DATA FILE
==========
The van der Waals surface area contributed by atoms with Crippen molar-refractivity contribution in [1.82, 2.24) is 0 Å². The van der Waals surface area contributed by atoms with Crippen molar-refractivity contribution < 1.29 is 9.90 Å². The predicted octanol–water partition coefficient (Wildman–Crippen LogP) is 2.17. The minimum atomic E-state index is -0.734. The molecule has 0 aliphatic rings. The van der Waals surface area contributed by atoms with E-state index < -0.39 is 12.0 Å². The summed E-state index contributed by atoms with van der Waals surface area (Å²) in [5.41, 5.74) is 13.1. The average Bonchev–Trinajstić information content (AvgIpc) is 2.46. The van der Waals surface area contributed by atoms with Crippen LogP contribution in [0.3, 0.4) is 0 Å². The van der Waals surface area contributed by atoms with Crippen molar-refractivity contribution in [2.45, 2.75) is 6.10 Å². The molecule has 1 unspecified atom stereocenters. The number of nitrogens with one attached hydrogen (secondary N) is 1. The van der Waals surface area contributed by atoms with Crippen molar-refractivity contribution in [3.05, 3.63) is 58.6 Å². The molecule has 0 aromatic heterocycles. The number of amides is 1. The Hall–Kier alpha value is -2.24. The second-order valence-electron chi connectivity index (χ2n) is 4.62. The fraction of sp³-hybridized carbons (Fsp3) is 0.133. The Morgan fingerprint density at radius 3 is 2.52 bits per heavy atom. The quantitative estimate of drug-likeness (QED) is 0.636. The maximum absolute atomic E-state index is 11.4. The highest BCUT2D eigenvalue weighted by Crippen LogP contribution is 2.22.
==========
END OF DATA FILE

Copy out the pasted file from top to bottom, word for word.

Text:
The van der Waals surface area contributed by atoms with Crippen molar-refractivity contribution in [1.82, 2.24) is 0 Å². The van der Waals surface area contributed by atoms with Crippen molar-refractivity contribution < 1.29 is 9.90 Å². The predicted octanol–water partition coefficient (Wildman–Crippen LogP) is 2.17. The minimum atomic E-state index is -0.734. The molecule has 0 aliphatic rings. The van der Waals surface area contributed by atoms with E-state index < -0.39 is 12.0 Å². The summed E-state index contributed by atoms with van der Waals surface area (Å²) in [5.41, 5.74) is 13.1. The average Bonchev–Trinajstić information content (AvgIpc) is 2.46. The van der Waals surface area contributed by atoms with Crippen LogP contribution in [0.3, 0.4) is 0 Å². The van der Waals surface area contributed by atoms with Crippen molar-refractivity contribution in [2.45, 2.75) is 6.10 Å². The molecule has 1 unspecified atom stereocenters. The number of nitrogens with one attached hydrogen (secondary N) is 1. The van der Waals surface area contributed by atoms with Crippen molar-refractivity contribution in [3.05, 3.63) is 58.6 Å². The molecule has 0 aromatic heterocycles. The number of amides is 1. The Hall–Kier alpha value is -2.24. The second-order valence-electron chi connectivity index (χ2n) is 4.62. The fraction of sp³-hybridized carbons (Fsp3) is 0.133. The Morgan fingerprint density at radius 3 is 2.52 bits per heavy atom. The quantitative estimate of drug-likeness (QED) is 0.636. The maximum absolute atomic E-state index is 11.4. The highest BCUT2D eigenvalue weighted by Crippen LogP contribution is 2.22.